My goal for this class is to share these simple techniques with you so that you too can create beautiful designs with just a pencil and paper and a few basic shapes.  Come on in and join the fun.  See you in class.

Meet Your Teacher

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Jane Snedden Peever

Living the Creative Life

Top Teacher

Hi, I'm Jane and my favourite ways to relax are crocheting and doodling.

I love exploring creativity through texture, colour and shapes and sharing this with you through Simple and Fun Classes.

You can find me over on my blog with more tips, tricks and creative ideas.

See full profile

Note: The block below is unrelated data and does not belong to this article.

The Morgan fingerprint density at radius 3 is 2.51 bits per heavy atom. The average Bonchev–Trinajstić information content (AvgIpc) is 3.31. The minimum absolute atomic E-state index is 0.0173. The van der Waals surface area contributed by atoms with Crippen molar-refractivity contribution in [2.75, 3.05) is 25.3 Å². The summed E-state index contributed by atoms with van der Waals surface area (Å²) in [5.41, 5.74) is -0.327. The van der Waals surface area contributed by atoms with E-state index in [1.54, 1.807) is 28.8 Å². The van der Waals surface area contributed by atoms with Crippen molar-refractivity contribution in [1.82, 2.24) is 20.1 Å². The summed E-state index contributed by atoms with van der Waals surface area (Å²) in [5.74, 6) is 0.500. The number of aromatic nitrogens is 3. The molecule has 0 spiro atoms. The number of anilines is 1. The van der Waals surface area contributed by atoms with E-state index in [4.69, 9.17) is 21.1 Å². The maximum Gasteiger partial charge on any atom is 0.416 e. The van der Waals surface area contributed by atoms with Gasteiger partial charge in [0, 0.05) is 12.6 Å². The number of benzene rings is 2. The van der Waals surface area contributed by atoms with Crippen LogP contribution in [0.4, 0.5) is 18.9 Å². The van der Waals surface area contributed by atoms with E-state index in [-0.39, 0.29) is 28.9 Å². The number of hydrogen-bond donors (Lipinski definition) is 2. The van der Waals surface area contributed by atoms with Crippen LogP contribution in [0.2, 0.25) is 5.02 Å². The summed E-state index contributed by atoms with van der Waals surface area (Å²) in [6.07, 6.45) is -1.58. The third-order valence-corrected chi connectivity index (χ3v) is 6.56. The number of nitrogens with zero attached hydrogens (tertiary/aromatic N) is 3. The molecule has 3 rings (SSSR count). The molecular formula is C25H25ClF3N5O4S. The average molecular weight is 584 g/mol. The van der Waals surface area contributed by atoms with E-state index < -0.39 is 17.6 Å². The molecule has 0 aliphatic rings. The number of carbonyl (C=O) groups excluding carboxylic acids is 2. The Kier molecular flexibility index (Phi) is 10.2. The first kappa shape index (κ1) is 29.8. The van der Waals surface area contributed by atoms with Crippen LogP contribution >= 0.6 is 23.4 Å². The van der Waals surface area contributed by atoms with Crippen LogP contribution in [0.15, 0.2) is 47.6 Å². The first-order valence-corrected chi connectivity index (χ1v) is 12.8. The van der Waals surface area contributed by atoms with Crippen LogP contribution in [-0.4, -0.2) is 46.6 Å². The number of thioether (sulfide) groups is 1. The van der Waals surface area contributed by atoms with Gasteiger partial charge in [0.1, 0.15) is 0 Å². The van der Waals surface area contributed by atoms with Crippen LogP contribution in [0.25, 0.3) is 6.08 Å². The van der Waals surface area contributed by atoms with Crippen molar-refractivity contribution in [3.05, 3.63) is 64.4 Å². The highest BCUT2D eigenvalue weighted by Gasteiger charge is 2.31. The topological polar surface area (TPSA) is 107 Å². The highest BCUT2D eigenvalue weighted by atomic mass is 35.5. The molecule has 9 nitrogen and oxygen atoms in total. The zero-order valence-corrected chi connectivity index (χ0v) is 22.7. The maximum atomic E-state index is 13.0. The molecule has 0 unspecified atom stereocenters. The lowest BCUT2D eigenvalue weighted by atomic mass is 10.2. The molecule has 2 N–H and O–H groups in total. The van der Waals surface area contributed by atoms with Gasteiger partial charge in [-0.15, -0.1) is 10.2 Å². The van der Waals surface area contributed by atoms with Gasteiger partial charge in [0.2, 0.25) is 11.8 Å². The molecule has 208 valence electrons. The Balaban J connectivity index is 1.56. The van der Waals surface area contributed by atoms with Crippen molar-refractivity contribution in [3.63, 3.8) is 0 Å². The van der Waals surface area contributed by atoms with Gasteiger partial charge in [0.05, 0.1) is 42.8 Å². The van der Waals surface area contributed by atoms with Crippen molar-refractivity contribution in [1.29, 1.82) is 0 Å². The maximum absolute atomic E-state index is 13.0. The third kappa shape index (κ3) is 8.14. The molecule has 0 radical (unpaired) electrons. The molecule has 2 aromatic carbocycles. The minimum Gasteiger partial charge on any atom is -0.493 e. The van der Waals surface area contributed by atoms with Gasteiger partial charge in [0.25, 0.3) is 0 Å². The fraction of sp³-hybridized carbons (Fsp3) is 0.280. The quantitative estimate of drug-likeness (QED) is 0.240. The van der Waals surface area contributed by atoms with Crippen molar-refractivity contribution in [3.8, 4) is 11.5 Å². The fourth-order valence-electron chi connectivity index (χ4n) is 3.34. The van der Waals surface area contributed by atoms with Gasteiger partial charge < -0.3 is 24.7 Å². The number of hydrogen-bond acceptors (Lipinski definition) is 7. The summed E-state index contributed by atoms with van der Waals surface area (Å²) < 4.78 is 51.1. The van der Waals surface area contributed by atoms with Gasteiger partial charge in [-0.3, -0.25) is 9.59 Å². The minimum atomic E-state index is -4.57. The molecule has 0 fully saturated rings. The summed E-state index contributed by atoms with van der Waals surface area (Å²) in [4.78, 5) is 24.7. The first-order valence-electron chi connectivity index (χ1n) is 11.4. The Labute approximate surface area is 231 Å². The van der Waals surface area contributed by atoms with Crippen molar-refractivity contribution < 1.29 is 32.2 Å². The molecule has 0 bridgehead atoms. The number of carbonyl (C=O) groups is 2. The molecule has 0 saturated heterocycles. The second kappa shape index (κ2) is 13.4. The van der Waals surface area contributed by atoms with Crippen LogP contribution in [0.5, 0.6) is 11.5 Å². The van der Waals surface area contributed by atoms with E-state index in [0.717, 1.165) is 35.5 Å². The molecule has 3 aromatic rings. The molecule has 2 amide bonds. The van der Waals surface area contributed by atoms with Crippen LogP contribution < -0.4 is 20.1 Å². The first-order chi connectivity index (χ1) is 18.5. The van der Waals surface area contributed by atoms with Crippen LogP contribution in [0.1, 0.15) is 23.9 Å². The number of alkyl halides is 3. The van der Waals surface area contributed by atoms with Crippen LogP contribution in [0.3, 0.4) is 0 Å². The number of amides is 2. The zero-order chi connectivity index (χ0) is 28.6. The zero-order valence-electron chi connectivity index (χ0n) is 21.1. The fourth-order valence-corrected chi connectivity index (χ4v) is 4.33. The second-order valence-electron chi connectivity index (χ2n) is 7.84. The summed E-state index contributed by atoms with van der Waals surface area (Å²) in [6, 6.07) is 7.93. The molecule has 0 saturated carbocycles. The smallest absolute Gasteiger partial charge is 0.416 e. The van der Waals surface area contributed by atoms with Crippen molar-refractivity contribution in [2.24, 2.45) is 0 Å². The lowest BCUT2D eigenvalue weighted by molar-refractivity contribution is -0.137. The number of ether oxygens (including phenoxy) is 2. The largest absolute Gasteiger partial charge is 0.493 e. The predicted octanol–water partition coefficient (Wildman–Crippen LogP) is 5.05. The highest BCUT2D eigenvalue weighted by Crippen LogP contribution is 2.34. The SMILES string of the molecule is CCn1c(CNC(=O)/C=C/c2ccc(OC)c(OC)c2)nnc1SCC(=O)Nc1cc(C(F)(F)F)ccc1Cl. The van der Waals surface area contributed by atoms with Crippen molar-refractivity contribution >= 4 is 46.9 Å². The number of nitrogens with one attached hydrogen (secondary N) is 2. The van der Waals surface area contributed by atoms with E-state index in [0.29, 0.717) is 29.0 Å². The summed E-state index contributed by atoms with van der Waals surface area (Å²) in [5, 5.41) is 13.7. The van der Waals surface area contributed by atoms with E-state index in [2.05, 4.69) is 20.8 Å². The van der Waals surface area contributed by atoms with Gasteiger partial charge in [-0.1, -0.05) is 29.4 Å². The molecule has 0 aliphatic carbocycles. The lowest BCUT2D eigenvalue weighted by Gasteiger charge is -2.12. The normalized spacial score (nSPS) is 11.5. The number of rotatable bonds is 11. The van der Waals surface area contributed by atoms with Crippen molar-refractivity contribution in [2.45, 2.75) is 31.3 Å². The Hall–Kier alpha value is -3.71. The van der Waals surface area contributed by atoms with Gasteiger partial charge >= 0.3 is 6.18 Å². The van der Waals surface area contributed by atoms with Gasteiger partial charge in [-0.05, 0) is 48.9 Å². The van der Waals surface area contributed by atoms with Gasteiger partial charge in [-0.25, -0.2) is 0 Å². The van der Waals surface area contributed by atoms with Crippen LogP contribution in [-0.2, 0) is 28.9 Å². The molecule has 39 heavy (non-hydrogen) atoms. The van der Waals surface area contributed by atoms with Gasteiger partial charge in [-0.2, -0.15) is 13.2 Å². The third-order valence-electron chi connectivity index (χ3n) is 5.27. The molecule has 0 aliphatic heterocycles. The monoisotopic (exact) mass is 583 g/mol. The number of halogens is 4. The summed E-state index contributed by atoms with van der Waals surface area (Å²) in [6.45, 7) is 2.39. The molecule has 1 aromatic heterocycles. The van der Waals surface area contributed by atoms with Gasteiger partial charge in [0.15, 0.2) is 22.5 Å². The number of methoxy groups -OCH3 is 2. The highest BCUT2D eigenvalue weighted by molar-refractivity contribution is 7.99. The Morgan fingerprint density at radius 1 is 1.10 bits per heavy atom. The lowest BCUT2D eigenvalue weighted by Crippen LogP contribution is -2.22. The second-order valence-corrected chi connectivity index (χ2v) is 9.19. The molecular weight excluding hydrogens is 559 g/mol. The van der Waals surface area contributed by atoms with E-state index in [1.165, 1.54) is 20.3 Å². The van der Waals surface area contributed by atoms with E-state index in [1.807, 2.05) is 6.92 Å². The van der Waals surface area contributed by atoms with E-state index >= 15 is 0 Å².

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1. Trailer: Hey everyone, my name is Jane [inaudible] and I'm an illustrator, author and pattern designer with a passion for teaching others fun techniques in drawing. In this class, I'm going to share with you my simple techniques to drawing beautiful geometric styled flowers. This is the first in a three-part series of botanical drawing, where I'll show you how to draw using my popular basic shapes method. Our focus in this class will be on the flowers and how to achieve beautiful designs with simple shapes. I love finding new ways to make drawing fun and easy for everyone. My techniques are based on breaking things down to their simplest form and then creating beautiful results from these simple ideas. I provide you with lots of practice worksheets so you can easily follow along with each lesson. I walk you through the techniques step-by-step. In the end, we'll make a beautiful hand-drawn floral frame using the techniques we've learned in class. You'll be drawing beautiful flowers in no time. It's a great way to relax, distress, and all you need is a pencil or pen and some paper, easy, portable, fun. So come on in and join the fun. See you there. 2. Getting Started: So thanks for joining me in this class today. I'm going to share my techniques with you on how I draw my geometric style of flowers. I love shapes and patterns and often, I just play around with these to see what comes up. If you look around you, nature has an unlimited supply of inspiration. I don't settle to draw a particular flower, but I definitely use real ones to inspire me or just spark ideas. So I encourage you to explore gardens, go for walks in nature, take pictures. All of this will definitely help you get ideas. I provided worksheets for each lesson in this class so you can use those to follow along with me. We'll explore petal shapes, sizes, petal fills, and flower centers and then, we'll experiment with combining and the layering them together. I'll also show you how I draw my rosette style flower and once we have the symmetrical practice down, I'll give you a speed drawing demo of how I use these ideas in my freeform drawing. Finally, we'll complete a floral frame project that we can use to color or frame our pictures. Let's go have some fun and print out your downloads, which you can find under the your project section and grab some pencil and blank paper. Let's get drawing. 3. Petal Shapes: Now to start, we're going to work with petal shapes. So follow along with me on worksheet number 1. We're going to work through five different petal shapes. The first one is a circle, very simple, very easy shaped to start with. I've laid out a circle for you to trace. For each of these worksheets, I've laid out clean, symmetrical shapes, so you can get the feel for them. But I will show you later how I do free-form styles and you'll develop your own style for the shapes and flowers the more that you practice them. For now, the flower, you're going to place the circles all the way around the center, and you've made your first flower. The second petal shape we're going to work with is one of the more common used in geometric flower shapes, an upside down U. You can practice drawing the petal itself, and then we will add it to the center to make our flower. I've added a bottom curve line on the petal to represent where it sits on the center, but when you draw them on the flower, you won't be drawing that bottom line. A lot of us have been drawing this shape since we were a child, it's very much the look of a daisy. The third petal shape is a heart shape, but without the pointy bottom on it. Just like the petal shape above, except it has a dip in the center. Again, you're going to draw these shapes all the way around the center, just as we did above, and you're going to end up with your third form of flower. Now moving on to the fourth variation, the fourth petal is similar in shape to the second petal that we did, but this one has a point at the bottom. In this case, I'm making the point touch the center, but these can be used as floating petals so they can float above the center as well. I've played with a lot of these floating petals in many of my other classes, it's one of my favorite shapes, and it also gives you a very similar look to a daisy. The last shape that we're going to work on in this class is similar to the shape that we just did, except it's upside down. Again, I'm going to join the center section to the petal, but you could let the petal float above the center as well. This style of flower is going to be similar to a lily or a poinsettia, there's many flowers that take on this shape. Now that you have the five petal shapes, you can practice these. I've included in your worksheet number 7, a set of practice grids for your flowers. I've set up the different size centers and I've divided the grids up by six, eight, or 12 sections, so you can play around with different styles. With your page of petals shapes beside you, try some of the ideas out on the practice grid. The grids are going to help you stay symmetrical until you get the feel for the shapes and how you want to place them around the center to create the flower. Practice on this grid for a few tries to get the feel of the shapes before we move on, and later on in the course, I'm going to start to show you how I do more of a free form style. 4. Petal Sizes: Now we're going to move onto worksheet number 2. In this worksheet, I'm going to use the same five basic pulse shapes that I taught you in the first lesson but we're going to change the sizes of the petals. So in order for me keep all the flowers the same size for this class, is I want to create a consistent look. It's the center that's going to have to change sizes. So you will notice the center changes sizes based on me changing the petal sizes. You can keep the same center when you're doing the free form, even though some flowers come in different sizes and that's okay. The first one with the round petals, we're now going to make the petals smaller round petals. This of course means our center will be larger. We're going to work our little round petals all the way around the outside. I'm using a marker so you guys can see what I'm doing but please feel free to use a pencil, as this is your learning phase and do whatever feels best for you. Now in the next flower example, I'm still using the round petals but I've stretched my circle petals out. I'm still getting the same amount of petals around but this time they are stretched into ovals and of course, my center is smaller to compensate and keep my flower size consistent. Now in the second example, we're going to use the petal shape that we used in the first one, the U-shape, but we're going to squish it so they're thinner and I'm placing more of them around the center. They have a very similar look to the ovals we just did but these are attached to the center, so they are just long, thin U-shapes. This is a very familiar petal shape, like we said, on the daisy. This is the go-to shape that we've been making since we were little in all of our drawings. In the next version, am going to alternate the sizes. I'm going to place long thin petals next to short thin petals. This gives us yet another unique look from the same shape of petal, just by playing around with the sizes. Now our third shape, which is our heart-shaped petal, again, I'm going to make them narrower. This allows me to put more of them around the center. So right now, we're working with very symmetrical shapes, it helps you get the feel for the difference in shapes and sizes, if we're working with symmetrical shapes, and placing equal numbers of petals around the centers. Once you get the feel for this, then you'll be able to do your free form flowers and perhaps you don't want them to be quite so perfect and symmetrical, and each of your flowers will have your style and unique look to them. In the next version I'm doing here, we'll have short wide petals. We'll place fewer of them around the center and this gives us yet another look using the same shape as the last two examples. Now we're going to work with our fourth shape, which is our teardrop. In the first variation, I am going to vary the sizes of the petals and I'm also going to alternate a large tear drop shape with a small tear drop shape. The large tear drop shape I have touching the center but the small tear drop I have it pushed up a bit and it appears to be floating. I don't have these tear drops touching but with this thick pen, they kind of look like they are touching. In our next version, I have used the same configuration but I have thinned out the petals. This creates more space between the petals, so now they're not touching. It's the same idea as the last one but a different look. In our last flower, we're going to use that upside-down tear drop petal again and in the first version, I've thinned them all out, so I can place more of them around the center. They are just beside each other but with this thick pen, they tend to look like they're overlapping. That's okay too. In the second version of this flower, I am going to alternate thin one and a thick one and I'm going to have all of them touch the center, although they could be floating as well. In this version, I find it easier to draw this flower if I move the paper around, so that I'm always drawing the petal upright but for the purpose of this demo, I don't want to make everybody dizzy, so I am keeping the paper still and I'm learning to draw these upside down. So you draw however works for you. 5. Petal Fills: Now we're going to grab worksheet number 3 and we're going to start to put fills into our petals. So now we're getting fancy. We're going to start to play with what is inside the petal. I'm going to start with our first basic petal of the circle, and our first fill will be a smaller circle. So around the flower we add the petals and inside the petals we add a little circle. In our next version, we're also going to add a circle, but we're going to set it off to one side. First we're going to draw the circle, and then the center circle will be touching the bottom of the circle. We're going to add our circles around the center, and then our center circles inside are also going to touch the center. Same shapes, different looks. When I'm doing my designs, I like to lay out the basic flower shapes first and then I come back, I add in the petal details like these fills after. I like to work in layers like this, constantly coming back and forth, adding in more detail as I work the design. So here's a second version of the basic U-shaped petal. We're just going to add an inset to our petal. So we must draw the petal all the way around, and then we draw the inside petal. This is just a geometric style. We're not really worried about realism here, so we're using basic shapes and strokes to approximate and trick the eye in to seeing what you want. So on our next petal, we're going to add in a vein or creases in the petals. So once I've added in the petals, I can add in the lines that are going to represent the vein, or they represent creases in the petals as they fold over each other. These go in best if you work them with a quick stroke from the center outward. The pen usually starts thick and tapers off with speed and pressure. So if we start a stroke at the center, that's where it will be thickest and then move quickly outward and ease off as we go. This gives us a subtle but definite taper to our stroke. The next shape, the heart shape petal again for my first version that I'm going to add in those strokes again. So the longest part of the stroke follows the longest part of the petal. So in this case, the long strokes are going to be on either side and the short stroke will be in the middle. In my examples, I have the strokes all touching the center circle, but some of them can float away from it as well if you'd like. You can experiment with all of this. Another option is you can dot or dash the lines instead of solid lines. It's all up to you. In our second version, we're going to add a slight inset on just the top part of the petal. It gives you a layered look to the petal. So first, add all your petal shapes all the way round, then work the inset lines in next. You can do this with a thinner pen as well. Your accents can be done with either a thicker or thinner pen. Again, dotted or dashed lines. This all gives your flower more interest. You can add more fields to your petals. You can even add veins in here as well. So our next batch we're using our teardrop petal. So we're going to add a complete inset enclosed inside the petal this time. First we add the petal all the way around the center, and then I'll work a complete petal inside the first one, totally enclosed in space so they don't touch. Again, this can be done with a thinner pen or a dotted line. The next flower I'm going to do a half inset that gives you the look of an inner shadow or raise section that catches the light on the inside of a petal that is rounded. This hook, I'm making a solid line. I often like to make this partial solid with a few dash and dots on the curve part as well. Again, I encourage you to play around with these ideas. They are geometric shapes approximating what you see in nature. The last one we're going to work with are pointed petal. In this one, I'm going to add a solid line, like a solid vein that runs right up the center of the petal. I'm going to add a slight curve to it as well to create some movement and interest in the petal. You can make this a double line for interest as well, or add stippling into half the petal to make it look like half the petal is facing the light, and then the other falls into the shadow. On the next flower, I'm going to add a tip like I did on the above heart-shaped petal. So after I had my petals all the way around, I'm going to add just to draw a line inside the top portion of the petal to give it a layered look. Once you get going on these, again, the ideas are limitless and it's all up to your preferences. 6. Center Fills : Now the last part of the individual flower parts that we're going to explore today are the centers. I've used a circle for all my centers so far. So there are many different shapes you could use, but I'm going to stick with the circle and show you different ways that you can fill it in for different looks. A lot of the fills you think are going to be really similar in idea, but because I apply them differently, we're going to get quite a few different looks. I'm going to start with the spiral. Inside the center, I'll draw the spiral and get the fill for it and then I'm going to add it into the flower. I've chosen to use the flower shape with the circles. The next one that I'm going to do is this stipple fill. In this fill, I've left an unfilled ring just inside the outline as space buffer, so to speak. But you could feel the entire center was stippling as well. I've also made the stippling evenly filled, and I've chosen to put it into the stretched oval flower. The next center's just going to use concentric circles, which is just circles within circles. You can use the same thickness of pen or you can make alternate circles thinner, thicker, or dotted lines to achieve different looks. The next center will be half concentric circles. This gives the illusion of roundness to your center and the light bouncing off of one side. Again, these are geometric representations of realistic features. In the next design, we're going to fill our center with various sizes of circles. In this case, I'm keeping the circle border around the fill. But you could also leave out the outline so that you just have a group of various sized circles in the center of your flower. In this style, you can just fill in a few large circles randomly and then fill in around them with smaller circles. When choosing a center style, you can choose one that mimics or similar to your petals and their petal fills, or you can choose one that contrasts the style with something very different than your petal shape and your petal fill. Now, our next center is going to be another stippled center, similar to what we've done above, but this one is more about the shading. I started with a dotted curve line just inside the outline. Then I fill in stippling following this curve to not quite halfway. The stippling gets more sparse as you approach the center. The next inner fill will simply be a dotted line that follows the curve of the circle. This could go all the way around, but I'm just doing a semicircle here. Moving on, the next one's going to be a randomly shaped oval. This gives the look of a reflective bubble that catches the light. I curve the oval with a curve of the circle outline and give it a random warped look. The next center fill is going to be very small circles that form an inner circle to the center. I've kept the circles all the same size, but you could alternate the sizes as well. In this fill I have a space between the circles and the outline of the center again, like a buffer between the two of them. In the last fill, which is similar to the previous fill, I have an inner circle of small circles but I lined them around the inside of the center outlines so they are touching the outline. So you can see how many of these are very similar ideas, but with slight differences that in the end can produce very different results. That's the key here. Slight variations mixed with other slight variations, create a whole new style. 7. Combos Layers & Outlines: I've given you five different shapes of petals. We've explored variations of sizes of these shapes. I've shown you two different fields for each petal shape and finally 10 different centers so that adds up to literally hundreds of possibilities for flower ideas. Let's explore some ways in which we can put all these ideas to use. Grab your worksheet Number five and we're going to work with flower layering and outlines. Now we take one of our center fills and we're going to add it to one of our petal shapes with a fill and create our first flower. Then we're going to choose a second pedal with a fill and we're going to add that around the first flower for a second layer to our design. Then we're going to add an outline around the outer edge of our design. Outlines can add a lot of interest your designs and can be added anywhere. Then I added a second outline around the first one, in this case, to complete our first layered flower. Now in our second scenario, I chose a different center and a different petal shape and we created our first flower using these. I alternated the size of the petals in this case. Then I added an outline around the outer edge of the first flower shape. Then I chose a second pedal shape and a fill, and I drew that in around the first flower. This gives us another nice layered flower style. Now you're getting the idea. In our third floor, I've chosen a different center again and a pedal shape with a center fill. I've created my first flower using these. Then I've added an outline around this first flower. You can leave out the outline as this would give yet another variation on this style. Then I chose another petal shape and used it around the first flower. As you can see, it only plays to equidistance between the petals of the first flower. Then I finished off with another outline surrounding the entire flower. Let's do one more combination before I let you go play with all the different ideas you may be dreaming up already. I've picked my center with a fill and a petal style with a fill and I've made my first flower. Then I add an outline around this. I pick another petal style with a fill, and I place it around the first. As you can see, I choose a point that they will all start from. In this case, the second petal starts from one of the points of the first flower and ends on the point next to it. This keeps some symmetry in my flowers. I'll also do styles where the second layer has no relation to the first and is randomly placed around it. Either style works, I finish it with another outline. You could keep going and add a third and even a fourth layer to your flower. The ideas are only limited by what you can dream up so go have some fun inventing new flowers. In the next lesson, we'll change it up a bit with a new style of flower. 8. Rosette Flower: Now we're going to try a bit of a different style of flower that you can combine with the ideas we've already learned. This is called a rosette style, which is very common in roses, but can also be found in other styles of flowers with ruffled petals. I'll break it down into steps and it's really a simple process, simpler than the end product looks. You end up with a really pretty ruffled petal style of flower. It looks different each time you do it because it's a very free form design. We'll start with just a simple spiral, and then we'll add on our first petal. I start with the spiral ends and I move in a bit along the line. Now we create an elongated petal similar to that heart-shaped petal we did, but much wider and smoother and more free form. Wonky is good in this style. Now our next petal, we start again just up from where we ended and end wherever you like. You can mix it up and start where you ended as well. Just keep adding petals in this manner, getting bigger as you move outward. You can end at any point in time. Use your eye to decide if your flower looks balanced or if you need to add a few more petals to get the balanced look. You can make these flowers as small or as large as you want. You can keep going around and make a larger flower with lots of ruffled petals or you can make one or two rounds for a small flower or use it as the first layer of another flower and add different petals shapes around your second layer. It's a fun flower style that just comes with practice, so have fun with this one. I'll give you a few ideas of how I do it free form. It's one of those styles that is really fun to just doodle. You can do them anywhere. You don't need any structure to them. The more you do them, the more they make sense to you and the better you get with practice on these. It's hard sometimes to know where to end because you can make them huge or you can just do a small one. I always like to add an outline when I'm finished at the end. That gives it a nice finished look. But every one of these that you do is going to come out just a little bit different. Because it's such a free form style, that's the way they come out. Then you can have little add-ons to your petals, just like we learned in the other classes. 9. Freeform Sketching: Now, we're going to try some free form style. So get rid of that grid, and let's see what we can do with what we've learned. I'm going to stop talking in this one and I'm just going to let you watch me do some of my free form and hopefully it'll inspire you to get practicing on yours. Your style will develop as you do it and you'll come up with some great ideas of your own. I'll see you in the next lesson where we're going to talk about your project and get you going on that. So have fun with this. 10. Creating Your Project: Now let's try creating a design with the many styles we've been experimenting with. It's always fun to create something we can use with our new techniques. In this class, I've provided you with a square framework in the download section. You can use this to place under a blank page and we'll create a floral frame you can use the color, cut outs, scan it, and if you like, place a picture in it. First, I'm going to place it under a blank piece of paper and secure it with tape so it doesn't move. Then I'll just start to fill in some basic flower shapes. Use different sizes, scatter them around inside of the two squares, and use all the different techniques. This is the place where you can experiment. Once you have your flowers placed with your basic shapes, you can go back and add even more detail in if you would like. You can just add pen and ink detail, or you can leave it so that you can color it in yourself with colored pencils or markers. Initially, you can place the flower so they don't touch each other and as you get more familiar with it, you can start to overlap the flowers with each other as I've done in my example. The fun of creating these flower frames is they will be different every single time. It's a great way to experiment with different styles and there's no right or wrong way to do this. Just play with it. When you're done, you have a great coloring page. You can cut out around the outer edges of the outer and inner frames. If you have overlapped the frame as I have, you can create an outline to cut on. You could scan it in and use it to digitally frame your pictures on social media. Go and have fun with it. Create and then share your projects in the project section. I'm really looking forward to seeing the many creative ideas you guys can come up with. Thanks so much for joining me here. Will see you soon with the second part of this class, where I'll show you how the many styles of leaves, vines, and everything that will complement our flowers can be drawn. Until then, create, inspire, and share your beautiful work.